December 23, 2014 - Equity Premium
How big is the stock liquidity premium and does it subsume other variables widely used to estimate future returns? In their December 2014 paper entitled “A Comparative Analysis of Liquidity Measures”, Yuping Huang and Vasilios Sogiakas investigate the relationships of excess (relative to the risk-free rate) stock returns to three pairs of monthly liquidity metrics:
- Transaction cost: (1) average daily absolute bid-ask spread; or, (2) relative spread (average daily absolute spread divided by stock price).
- Trading activity: (3) turnover ratio (shares traded divided by shares outstanding); or, (4) average daily dollar volume.
- Price impact: (5) average absolute daily return divided by dollar volume; or, (6) average daily ratio of absolute return divided by daily turnover ratio.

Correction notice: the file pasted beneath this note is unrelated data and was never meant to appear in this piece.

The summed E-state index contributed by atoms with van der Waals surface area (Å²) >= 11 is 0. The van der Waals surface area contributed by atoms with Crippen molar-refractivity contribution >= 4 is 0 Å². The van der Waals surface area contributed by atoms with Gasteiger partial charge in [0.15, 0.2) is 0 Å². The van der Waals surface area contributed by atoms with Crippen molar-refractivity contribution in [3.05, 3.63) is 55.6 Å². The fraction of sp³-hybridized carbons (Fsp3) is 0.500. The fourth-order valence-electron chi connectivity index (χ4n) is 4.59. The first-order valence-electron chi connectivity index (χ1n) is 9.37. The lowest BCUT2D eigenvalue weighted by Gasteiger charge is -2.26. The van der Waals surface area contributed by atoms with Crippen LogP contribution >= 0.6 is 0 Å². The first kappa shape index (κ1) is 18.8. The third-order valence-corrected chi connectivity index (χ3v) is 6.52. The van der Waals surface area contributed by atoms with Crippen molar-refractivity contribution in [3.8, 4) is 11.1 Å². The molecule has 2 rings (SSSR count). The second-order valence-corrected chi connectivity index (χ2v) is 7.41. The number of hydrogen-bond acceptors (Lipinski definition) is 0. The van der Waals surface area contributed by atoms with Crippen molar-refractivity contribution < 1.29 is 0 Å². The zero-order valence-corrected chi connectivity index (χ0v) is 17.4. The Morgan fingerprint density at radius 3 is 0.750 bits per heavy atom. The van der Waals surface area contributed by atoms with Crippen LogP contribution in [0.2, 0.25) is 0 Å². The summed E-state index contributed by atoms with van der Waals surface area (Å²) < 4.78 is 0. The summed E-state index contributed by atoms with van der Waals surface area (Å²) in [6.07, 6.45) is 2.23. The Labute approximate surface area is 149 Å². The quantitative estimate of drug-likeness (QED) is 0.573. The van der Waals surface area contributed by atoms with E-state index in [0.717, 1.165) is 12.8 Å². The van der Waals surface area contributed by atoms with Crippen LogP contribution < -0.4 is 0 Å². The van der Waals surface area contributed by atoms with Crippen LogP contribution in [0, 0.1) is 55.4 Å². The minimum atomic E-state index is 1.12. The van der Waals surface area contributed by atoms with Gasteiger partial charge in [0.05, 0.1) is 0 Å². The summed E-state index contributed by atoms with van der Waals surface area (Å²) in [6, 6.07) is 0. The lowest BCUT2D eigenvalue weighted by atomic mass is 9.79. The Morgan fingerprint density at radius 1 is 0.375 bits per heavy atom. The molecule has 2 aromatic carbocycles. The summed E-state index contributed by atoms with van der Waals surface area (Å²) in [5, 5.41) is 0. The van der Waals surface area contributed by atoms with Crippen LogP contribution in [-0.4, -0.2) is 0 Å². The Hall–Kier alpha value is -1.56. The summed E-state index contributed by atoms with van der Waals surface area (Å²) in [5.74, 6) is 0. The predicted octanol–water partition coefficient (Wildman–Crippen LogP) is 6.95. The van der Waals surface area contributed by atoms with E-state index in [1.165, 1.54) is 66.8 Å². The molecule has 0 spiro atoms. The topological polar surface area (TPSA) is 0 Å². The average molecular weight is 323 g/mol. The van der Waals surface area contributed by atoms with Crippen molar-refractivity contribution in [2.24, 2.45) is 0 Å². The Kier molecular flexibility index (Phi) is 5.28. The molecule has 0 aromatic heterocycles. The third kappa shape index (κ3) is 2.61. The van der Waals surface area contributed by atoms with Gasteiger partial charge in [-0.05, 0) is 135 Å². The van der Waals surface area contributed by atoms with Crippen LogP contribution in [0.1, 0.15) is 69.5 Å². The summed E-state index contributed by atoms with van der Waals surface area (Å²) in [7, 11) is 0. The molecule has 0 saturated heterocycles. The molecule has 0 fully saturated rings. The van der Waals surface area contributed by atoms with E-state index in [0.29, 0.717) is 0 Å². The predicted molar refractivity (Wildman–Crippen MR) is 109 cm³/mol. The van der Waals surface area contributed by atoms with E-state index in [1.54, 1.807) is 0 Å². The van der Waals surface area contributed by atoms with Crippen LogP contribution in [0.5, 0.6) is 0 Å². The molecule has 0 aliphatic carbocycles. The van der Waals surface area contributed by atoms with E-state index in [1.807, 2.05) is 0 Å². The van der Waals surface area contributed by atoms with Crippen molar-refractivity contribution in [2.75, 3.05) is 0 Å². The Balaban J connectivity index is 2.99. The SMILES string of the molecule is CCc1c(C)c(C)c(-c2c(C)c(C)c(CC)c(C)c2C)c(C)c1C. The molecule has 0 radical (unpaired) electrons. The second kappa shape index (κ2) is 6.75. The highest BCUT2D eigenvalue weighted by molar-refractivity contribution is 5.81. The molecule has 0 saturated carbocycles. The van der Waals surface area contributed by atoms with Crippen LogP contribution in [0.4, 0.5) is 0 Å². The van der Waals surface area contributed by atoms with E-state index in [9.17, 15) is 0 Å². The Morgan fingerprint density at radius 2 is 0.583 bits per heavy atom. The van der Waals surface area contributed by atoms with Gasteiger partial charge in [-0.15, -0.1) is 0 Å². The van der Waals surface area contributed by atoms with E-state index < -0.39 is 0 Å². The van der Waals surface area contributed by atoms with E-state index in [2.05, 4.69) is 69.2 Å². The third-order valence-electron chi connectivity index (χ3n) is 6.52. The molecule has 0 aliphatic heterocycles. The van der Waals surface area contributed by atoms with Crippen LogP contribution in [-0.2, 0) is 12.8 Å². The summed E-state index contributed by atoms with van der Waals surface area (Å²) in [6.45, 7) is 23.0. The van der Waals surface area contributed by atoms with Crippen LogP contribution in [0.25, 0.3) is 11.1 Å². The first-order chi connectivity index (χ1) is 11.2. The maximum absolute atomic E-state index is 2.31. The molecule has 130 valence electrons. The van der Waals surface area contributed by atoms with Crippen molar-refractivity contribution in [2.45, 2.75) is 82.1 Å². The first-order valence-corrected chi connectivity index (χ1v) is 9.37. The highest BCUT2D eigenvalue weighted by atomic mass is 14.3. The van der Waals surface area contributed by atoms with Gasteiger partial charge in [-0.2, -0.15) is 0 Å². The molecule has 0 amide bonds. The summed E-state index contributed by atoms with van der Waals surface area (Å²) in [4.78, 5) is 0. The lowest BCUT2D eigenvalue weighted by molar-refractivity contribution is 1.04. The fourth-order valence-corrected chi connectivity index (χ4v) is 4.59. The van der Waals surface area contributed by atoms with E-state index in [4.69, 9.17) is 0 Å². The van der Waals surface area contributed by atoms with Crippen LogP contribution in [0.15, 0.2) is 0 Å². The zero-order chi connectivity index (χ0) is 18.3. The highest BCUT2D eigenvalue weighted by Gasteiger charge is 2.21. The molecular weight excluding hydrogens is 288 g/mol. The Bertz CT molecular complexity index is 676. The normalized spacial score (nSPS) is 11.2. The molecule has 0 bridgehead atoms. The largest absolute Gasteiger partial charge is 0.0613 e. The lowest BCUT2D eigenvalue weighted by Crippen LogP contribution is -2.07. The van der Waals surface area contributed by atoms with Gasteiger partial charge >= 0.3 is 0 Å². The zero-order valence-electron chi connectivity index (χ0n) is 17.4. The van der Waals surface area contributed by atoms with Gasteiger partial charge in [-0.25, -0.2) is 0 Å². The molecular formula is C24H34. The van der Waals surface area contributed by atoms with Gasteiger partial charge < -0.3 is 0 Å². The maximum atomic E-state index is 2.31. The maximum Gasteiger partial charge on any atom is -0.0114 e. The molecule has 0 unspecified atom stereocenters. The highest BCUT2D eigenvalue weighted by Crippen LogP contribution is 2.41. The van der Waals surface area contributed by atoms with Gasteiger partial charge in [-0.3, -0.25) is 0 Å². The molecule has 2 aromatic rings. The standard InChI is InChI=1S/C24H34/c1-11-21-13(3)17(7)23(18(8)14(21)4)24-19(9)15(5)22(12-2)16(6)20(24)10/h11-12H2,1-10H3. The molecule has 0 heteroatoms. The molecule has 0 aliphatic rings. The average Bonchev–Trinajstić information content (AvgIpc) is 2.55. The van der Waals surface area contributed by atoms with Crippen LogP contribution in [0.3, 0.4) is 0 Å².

They also examine the interaction of these liquidity metrics with widely used risk factors (market capitalization or size, book-to-market ratio and momentum) and other predictive variables (price, earnings yield and dividend yield). They base some analyses on average gross returns of equally weighted portfolios reformed monthly by ranking stocks into fifths (quintiles) by prior-month liquidity metrics. Analyses exploring interaction of liquidity metrics with other factors/variables employ multivariate regressions. In grooming/processing data, they exclude stocks with extremely low and high prices, liquidity metrics, factors and predictive variables. Using daily bid-ask spreads during 1991 through 2011 and monthly values of other trading metrics and factors/variables as described above during 1962 through 2011 for a broad (but filtered) sample of U.S. stocks (an average of 2,050 stocks each month), they find that: Keep Reading